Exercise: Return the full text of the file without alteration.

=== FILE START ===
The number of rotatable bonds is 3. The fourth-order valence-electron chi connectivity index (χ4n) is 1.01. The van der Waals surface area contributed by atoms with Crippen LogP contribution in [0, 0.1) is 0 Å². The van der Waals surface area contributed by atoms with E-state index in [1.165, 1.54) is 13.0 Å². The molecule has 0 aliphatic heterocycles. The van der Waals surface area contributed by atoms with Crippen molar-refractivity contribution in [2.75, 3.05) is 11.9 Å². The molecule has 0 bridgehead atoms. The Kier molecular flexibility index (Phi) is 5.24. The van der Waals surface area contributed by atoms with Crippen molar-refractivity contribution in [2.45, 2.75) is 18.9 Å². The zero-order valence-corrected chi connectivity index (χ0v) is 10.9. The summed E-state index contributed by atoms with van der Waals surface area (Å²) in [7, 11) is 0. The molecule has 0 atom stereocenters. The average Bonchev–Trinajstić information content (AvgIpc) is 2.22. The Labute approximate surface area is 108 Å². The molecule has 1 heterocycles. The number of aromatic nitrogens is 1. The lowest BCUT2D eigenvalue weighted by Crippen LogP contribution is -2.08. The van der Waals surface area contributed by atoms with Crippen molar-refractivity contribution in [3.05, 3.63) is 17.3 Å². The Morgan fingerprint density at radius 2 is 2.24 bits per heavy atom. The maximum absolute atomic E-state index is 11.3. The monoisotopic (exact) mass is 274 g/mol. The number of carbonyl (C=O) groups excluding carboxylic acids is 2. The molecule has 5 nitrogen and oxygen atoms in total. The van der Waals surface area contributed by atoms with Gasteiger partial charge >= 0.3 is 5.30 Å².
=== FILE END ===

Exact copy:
The number of rotatable bonds is 3. The fourth-order valence-electron chi connectivity index (χ4n) is 1.01. The van der Waals surface area contributed by atoms with Crippen LogP contribution in [0, 0.1) is 0 Å². The van der Waals surface area contributed by atoms with E-state index in [1.165, 1.54) is 13.0 Å². The molecule has 0 aliphatic heterocycles. The van der Waals surface area contributed by atoms with Crippen molar-refractivity contribution in [2.75, 3.05) is 11.9 Å². The molecule has 0 bridgehead atoms. The Kier molecular flexibility index (Phi) is 5.24. The van der Waals surface area contributed by atoms with Crippen molar-refractivity contribution in [2.45, 2.75) is 18.9 Å². The zero-order valence-corrected chi connectivity index (χ0v) is 10.9. The summed E-state index contributed by atoms with van der Waals surface area (Å²) in [7, 11) is 0. The molecule has 0 atom stereocenters. The average Bonchev–Trinajstić information content (AvgIpc) is 2.22. The Labute approximate surface area is 108 Å². The molecule has 1 heterocycles. The number of aromatic nitrogens is 1. The lowest BCUT2D eigenvalue weighted by Crippen LogP contribution is -2.08. The van der Waals surface area contributed by atoms with Crippen molar-refractivity contribution in [3.05, 3.63) is 17.3 Å². The Morgan fingerprint density at radius 2 is 2.24 bits per heavy atom. The maximum absolute atomic E-state index is 11.3. The monoisotopic (exact) mass is 274 g/mol. The number of carbonyl (C=O) groups excluding carboxylic acids is 2. The molecule has 5 nitrogen and oxygen atoms in total. The van der Waals surface area contributed by atoms with Gasteiger partial charge >= 0.3 is 5.30 Å².